Shelley: I find it so exciting to work with people who have Aphasia. What I’ve learned is that it’s important for people with Aphasia to be around other people with Aphasia. So just sitting one-on-one with me in that therapy room, we can work really hard together and make great changes, but it’s important for family friends and people who have Aphasia to meet other people that also are dealing with the same thing. I think I haven’t realized how important that was until starting to work with our intensive program at MCW where we have group therapy. This is where we allow for connection and sharing stories about living with Aphasia and as an all Community groups there’s nothing better than having the opportunity to look another person in who understands exactly what you’re going through. So we honestly have people who just say “this sucks!” and the person can look right at them and say “I know!” and sometimes that’s all they need is just that other person that understands exactly what they’re going through. So I encourage people I work with to check out Community groups or there’s phenomenal online Aphasia resources if you don’t have a group that’s near you. There’s a lot of virtual groups out there and we even had someone from our program go on a cruise with an aphasia group, so I think you just have to find those avenues to allow people with Aphasia to connect with others.
Dr. Pillay: That is really powerful and meaningful as an option. What one thing you with other people knew about Aphasia? Maybe our listeners that don’t know quite as much about it or are less familiar.
Shelley: Kind of like with anything maybe that you don’t know about, I think sometimes people might actually be a little scared to try to talk to someone with Aphasia, because they don’t know how. So it just takes patience and some practice. If you have a friend or a family member that maybe you aren’t spending as much time with as you used to before because you aren’t sure how to communicate with them. You need to put yourself out there and imagine how they might be feeling. I know that they still want to have that connection with their same friends and family members as before. So people with aphasia are at a very high risk for depression and have that loss of social network. Maybe find an activity that you can do with them that isn’t so language focused, something like going to a park in the summer and listening to music together or taking an art class or gardening, going to the zoo. Finding something where it doesn’t require just sitting down and talking to each other as the main focus, but still spending quality time together and enjoying each other’s company.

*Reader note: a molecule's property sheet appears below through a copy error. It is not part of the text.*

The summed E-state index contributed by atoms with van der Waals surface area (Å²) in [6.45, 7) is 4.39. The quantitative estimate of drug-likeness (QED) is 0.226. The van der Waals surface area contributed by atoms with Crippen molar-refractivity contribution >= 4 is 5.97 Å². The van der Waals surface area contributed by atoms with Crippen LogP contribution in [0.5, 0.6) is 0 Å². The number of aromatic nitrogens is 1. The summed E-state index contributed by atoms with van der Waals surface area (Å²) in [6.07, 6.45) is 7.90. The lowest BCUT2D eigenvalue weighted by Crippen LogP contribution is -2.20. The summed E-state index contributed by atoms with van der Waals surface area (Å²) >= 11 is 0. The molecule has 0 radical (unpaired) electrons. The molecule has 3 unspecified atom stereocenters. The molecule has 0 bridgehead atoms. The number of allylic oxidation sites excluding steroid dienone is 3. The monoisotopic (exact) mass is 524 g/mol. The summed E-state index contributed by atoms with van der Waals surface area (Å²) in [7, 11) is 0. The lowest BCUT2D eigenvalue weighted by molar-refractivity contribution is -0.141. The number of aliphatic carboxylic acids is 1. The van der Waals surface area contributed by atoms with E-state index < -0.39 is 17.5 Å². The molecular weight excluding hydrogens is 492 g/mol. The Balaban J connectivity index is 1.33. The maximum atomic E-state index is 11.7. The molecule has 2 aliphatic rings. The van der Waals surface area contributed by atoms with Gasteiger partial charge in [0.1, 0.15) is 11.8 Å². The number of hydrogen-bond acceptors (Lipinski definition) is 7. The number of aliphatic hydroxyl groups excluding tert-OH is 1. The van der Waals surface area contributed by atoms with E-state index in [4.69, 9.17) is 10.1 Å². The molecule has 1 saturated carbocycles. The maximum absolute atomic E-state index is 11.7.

Dr. Pillay: That’s great – the important thing is finding those activities together to share.
Shelley: Exactly. And making those new memories. The other thing that I think it’s important to to note, is that a lot of people have what’s considered mild Aphasia. So they can easily carry on a conversation or read a book, so maybe most people don’t even think they have that much of a problem. But for my experience people that have what you know, what is labeled as a mild form of aphasia can be very frustrated because maybe they aren’t able to return to their High demanding job. It’s important for even those people who may appear to be doing okay, to still get the therapy they need and the support and counselling that they may need so they also can feel validated and find a new sense of identity.
Dr. Pillay: that’s so important. You talked a little bit about things that you can do with people with aphasia. Are there any tips or tricks you’d like to share with people who have aphasia or their support people in their lives?
Shelley: sure yeah, we touched on this a little bit before, but it’s the sense of having some patience, and always having hope that things will continue to change and progress. You know it may not be as significant as you want to initially with some of the change, like how fast its coming on, but knowing that even little things, you know being able to reply to text with a few words, or feel like you enjoy life a little bit more. Maybe you start to volunteer something. That there’s not really a plateau out there. and also realizing that speech therapy isn’t the end all. So at some point therapy made discontinued and that’s okay. So as you continue to find new things to do in your life, keeping up with your communication exercises on your own, or with family, but you have to find things that are meaningful to you, and you may have aphasia, but that’s not what identifies you as a person.
Dr. Pillay: that’s so important to say. I’m glad that that you said it for all her listeners to hear. So that is it for our episode today. Thank you again to Shelly Laitinen, who is a speech therapist extraordinaire over here at the Medical College of Wisconsin for your time.
Shelley: and thank you Sara for inviting me on as a guest. I really enjoyed our conversation today and I hope your listeners did too.
Dr. Pillay: I’d like to offer a special shout-out to Kat Reinert who wrote and produced the music that you heard on this podcast as well as helping to mix the final episode. Views and opinions are my own. Thank you for tuning in.